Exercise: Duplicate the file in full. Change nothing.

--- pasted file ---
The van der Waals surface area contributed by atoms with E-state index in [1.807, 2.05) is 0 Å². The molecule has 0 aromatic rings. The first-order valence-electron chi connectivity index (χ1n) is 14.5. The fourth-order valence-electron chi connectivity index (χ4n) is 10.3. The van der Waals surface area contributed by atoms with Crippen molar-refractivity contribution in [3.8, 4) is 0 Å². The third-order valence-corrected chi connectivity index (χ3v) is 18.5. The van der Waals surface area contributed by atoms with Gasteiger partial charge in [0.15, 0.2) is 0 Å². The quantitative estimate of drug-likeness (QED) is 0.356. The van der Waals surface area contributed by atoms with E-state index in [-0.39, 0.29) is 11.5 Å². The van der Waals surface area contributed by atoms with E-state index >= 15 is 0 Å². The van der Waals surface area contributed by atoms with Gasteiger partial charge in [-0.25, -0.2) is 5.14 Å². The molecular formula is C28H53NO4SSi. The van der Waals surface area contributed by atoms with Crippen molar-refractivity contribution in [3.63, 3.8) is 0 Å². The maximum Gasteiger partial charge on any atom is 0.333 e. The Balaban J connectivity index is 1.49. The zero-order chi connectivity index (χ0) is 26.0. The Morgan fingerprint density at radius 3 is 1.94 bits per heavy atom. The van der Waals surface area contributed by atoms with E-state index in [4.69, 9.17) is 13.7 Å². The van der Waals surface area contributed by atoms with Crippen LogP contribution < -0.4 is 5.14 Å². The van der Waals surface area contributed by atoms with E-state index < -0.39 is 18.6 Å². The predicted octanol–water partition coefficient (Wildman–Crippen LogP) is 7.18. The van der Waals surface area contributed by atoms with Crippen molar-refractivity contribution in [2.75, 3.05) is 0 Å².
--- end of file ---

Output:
The van der Waals surface area contributed by atoms with E-state index in [1.807, 2.05) is 0 Å². The molecule has 0 aromatic rings. The first-order valence-electron chi connectivity index (χ1n) is 14.5. The fourth-order valence-electron chi connectivity index (χ4n) is 10.3. The van der Waals surface area contributed by atoms with Crippen molar-refractivity contribution in [3.8, 4) is 0 Å². The third-order valence-corrected chi connectivity index (χ3v) is 18.5. The van der Waals surface area contributed by atoms with Gasteiger partial charge in [0.15, 0.2) is 0 Å². The quantitative estimate of drug-likeness (QED) is 0.356. The van der Waals surface area contributed by atoms with E-state index in [-0.39, 0.29) is 11.5 Å². The van der Waals surface area contributed by atoms with E-state index >= 15 is 0 Å². The van der Waals surface area contributed by atoms with Gasteiger partial charge in [-0.25, -0.2) is 5.14 Å². The molecular formula is C28H53NO4SSi. The van der Waals surface area contributed by atoms with Crippen molar-refractivity contribution in [3.63, 3.8) is 0 Å². The maximum Gasteiger partial charge on any atom is 0.333 e. The Balaban J connectivity index is 1.49. The zero-order chi connectivity index (χ0) is 26.0. The Morgan fingerprint density at radius 3 is 1.94 bits per heavy atom. The van der Waals surface area contributed by atoms with E-state index in [4.69, 9.17) is 13.7 Å². The van der Waals surface area contributed by atoms with Crippen LogP contribution < -0.4 is 5.14 Å². The van der Waals surface area contributed by atoms with E-state index < -0.39 is 18.6 Å². The predicted octanol–water partition coefficient (Wildman–Crippen LogP) is 7.18. The van der Waals surface area contributed by atoms with Crippen molar-refractivity contribution in [2.75, 3.05) is 0 Å².